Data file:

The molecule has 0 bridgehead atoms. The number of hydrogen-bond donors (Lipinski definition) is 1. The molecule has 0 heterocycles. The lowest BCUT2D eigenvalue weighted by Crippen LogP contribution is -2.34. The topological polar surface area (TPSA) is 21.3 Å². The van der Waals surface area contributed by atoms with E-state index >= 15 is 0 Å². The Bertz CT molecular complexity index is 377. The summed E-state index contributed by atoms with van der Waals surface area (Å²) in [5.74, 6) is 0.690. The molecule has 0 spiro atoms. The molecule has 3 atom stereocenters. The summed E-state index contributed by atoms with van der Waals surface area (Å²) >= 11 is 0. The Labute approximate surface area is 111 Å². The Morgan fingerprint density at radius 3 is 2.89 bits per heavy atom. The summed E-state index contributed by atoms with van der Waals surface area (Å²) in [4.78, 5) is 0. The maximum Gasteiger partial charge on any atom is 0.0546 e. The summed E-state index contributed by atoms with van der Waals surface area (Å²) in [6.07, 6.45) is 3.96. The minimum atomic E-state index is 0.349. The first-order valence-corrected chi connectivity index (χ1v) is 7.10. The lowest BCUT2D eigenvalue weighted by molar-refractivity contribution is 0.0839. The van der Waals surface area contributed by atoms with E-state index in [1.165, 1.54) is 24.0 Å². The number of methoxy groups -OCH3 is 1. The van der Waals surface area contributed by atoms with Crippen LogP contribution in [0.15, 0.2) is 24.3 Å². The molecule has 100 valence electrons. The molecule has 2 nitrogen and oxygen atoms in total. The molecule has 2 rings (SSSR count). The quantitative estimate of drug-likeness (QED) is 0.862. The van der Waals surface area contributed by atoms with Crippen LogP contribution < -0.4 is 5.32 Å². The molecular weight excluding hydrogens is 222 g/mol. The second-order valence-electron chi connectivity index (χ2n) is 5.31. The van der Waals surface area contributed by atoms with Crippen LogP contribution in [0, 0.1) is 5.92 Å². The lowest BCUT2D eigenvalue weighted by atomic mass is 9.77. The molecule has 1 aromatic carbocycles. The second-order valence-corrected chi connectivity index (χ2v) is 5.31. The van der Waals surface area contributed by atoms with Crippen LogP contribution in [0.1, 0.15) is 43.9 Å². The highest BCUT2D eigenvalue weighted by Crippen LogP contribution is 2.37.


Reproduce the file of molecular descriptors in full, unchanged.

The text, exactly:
The molecule has 0 bridgehead atoms. The number of hydrogen-bond donors (Lipinski definition) is 1. The molecule has 0 heterocycles. The lowest BCUT2D eigenvalue weighted by Crippen LogP contribution is -2.34. The topological polar surface area (TPSA) is 21.3 Å². The van der Waals surface area contributed by atoms with E-state index >= 15 is 0 Å². The Bertz CT molecular complexity index is 377. The summed E-state index contributed by atoms with van der Waals surface area (Å²) in [5.74, 6) is 0.690. The molecule has 0 spiro atoms. The molecule has 3 atom stereocenters. The summed E-state index contributed by atoms with van der Waals surface area (Å²) >= 11 is 0. The Labute approximate surface area is 111 Å². The Morgan fingerprint density at radius 3 is 2.89 bits per heavy atom. The summed E-state index contributed by atoms with van der Waals surface area (Å²) in [4.78, 5) is 0. The maximum Gasteiger partial charge on any atom is 0.0546 e. The summed E-state index contributed by atoms with van der Waals surface area (Å²) in [6.07, 6.45) is 3.96. The minimum atomic E-state index is 0.349. The first-order valence-corrected chi connectivity index (χ1v) is 7.10. The lowest BCUT2D eigenvalue weighted by molar-refractivity contribution is 0.0839. The van der Waals surface area contributed by atoms with E-state index in [1.165, 1.54) is 24.0 Å². The number of methoxy groups -OCH3 is 1. The van der Waals surface area contributed by atoms with Crippen LogP contribution in [0.15, 0.2) is 24.3 Å². The molecule has 100 valence electrons. The molecule has 2 nitrogen and oxygen atoms in total. The molecule has 2 rings (SSSR count). The quantitative estimate of drug-likeness (QED) is 0.862. The van der Waals surface area contributed by atoms with Crippen LogP contribution < -0.4 is 5.32 Å². The molecular weight excluding hydrogens is 222 g/mol. The second-order valence-electron chi connectivity index (χ2n) is 5.31. The van der Waals surface area contributed by atoms with Crippen LogP contribution in [0, 0.1) is 5.92 Å². The lowest BCUT2D eigenvalue weighted by atomic mass is 9.77. The molecule has 1 aromatic carbocycles. The second-order valence-corrected chi connectivity index (χ2v) is 5.31. The van der Waals surface area contributed by atoms with Crippen LogP contribution in [0.1, 0.15) is 43.9 Å². The highest BCUT2D eigenvalue weighted by Crippen LogP contribution is 2.37.